- Policies must be posted and communicated widely and regularly and well in advance of return
- It is important that sickness policies be prioritized and possibly incentivized. Otherwise, people may feel pressure to ‘be well’ and work despite a doubt
- Each province has different requirements for employee self-monitoring and reporting. Some have websites or paper forms for this purpose.
- Given the risk to others, there may need to establish repercussions for non-compliance (e.g. warnings or fines for those who do not comply)
- Consider not limiting sick days for the duration of the pandemic (to encourage employees to stay home if they feel symptoms)
- On an exceptional basis, do not require a doctor’s note for employees to take sick days (this is very important to avoid people transmitting the virus in clinic and hospital settings)
Unfortunately, experience has taught us that many will not report their illness or exposures for various reasons (e.g. cases of travellers who returned via air to Canada who were actually sick, but fearful of being abandoned in a foreign country, or of not being able to return-to-work on time).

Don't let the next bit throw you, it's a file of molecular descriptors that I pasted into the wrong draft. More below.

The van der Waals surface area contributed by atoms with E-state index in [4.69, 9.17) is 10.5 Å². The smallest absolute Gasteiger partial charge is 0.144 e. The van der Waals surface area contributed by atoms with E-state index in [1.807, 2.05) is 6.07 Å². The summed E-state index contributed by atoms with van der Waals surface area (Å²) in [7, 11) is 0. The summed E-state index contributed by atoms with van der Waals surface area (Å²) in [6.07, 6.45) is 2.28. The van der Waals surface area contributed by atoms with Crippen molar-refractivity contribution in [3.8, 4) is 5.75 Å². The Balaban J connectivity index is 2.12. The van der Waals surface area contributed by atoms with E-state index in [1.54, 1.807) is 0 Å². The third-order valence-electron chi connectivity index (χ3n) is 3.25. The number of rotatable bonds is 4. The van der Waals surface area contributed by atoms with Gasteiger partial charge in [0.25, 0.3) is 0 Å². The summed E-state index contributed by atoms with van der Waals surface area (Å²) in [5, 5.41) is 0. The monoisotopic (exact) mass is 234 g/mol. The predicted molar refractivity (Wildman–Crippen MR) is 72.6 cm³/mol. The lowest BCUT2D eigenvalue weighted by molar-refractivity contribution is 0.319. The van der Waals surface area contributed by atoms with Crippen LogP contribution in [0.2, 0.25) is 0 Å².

Particular Situations and Accommodations
While maintaining privacy and avoiding discrimination, special situations should be identified and addressed to support employees.
- Pregnant employee: may be put off work if unable to work if risk of infection significant, no medical note necessary
- Care of sick or immunocompromised family member or children at home (daycare or school is closed): may be absent from work and may be eligible for assistance program. An employee is allowed to have 10 sick days per year. Your province may mandate additional accommodations.
- Return to work of a COVID-19 infected employee: must have isolated for at least 14 days from onset of symptoms, have no fever and not taken any medication to reduce it within 48 hours, have no symptoms, excluding persistent cough, for at least 24 hours. No medical certificate is necessary.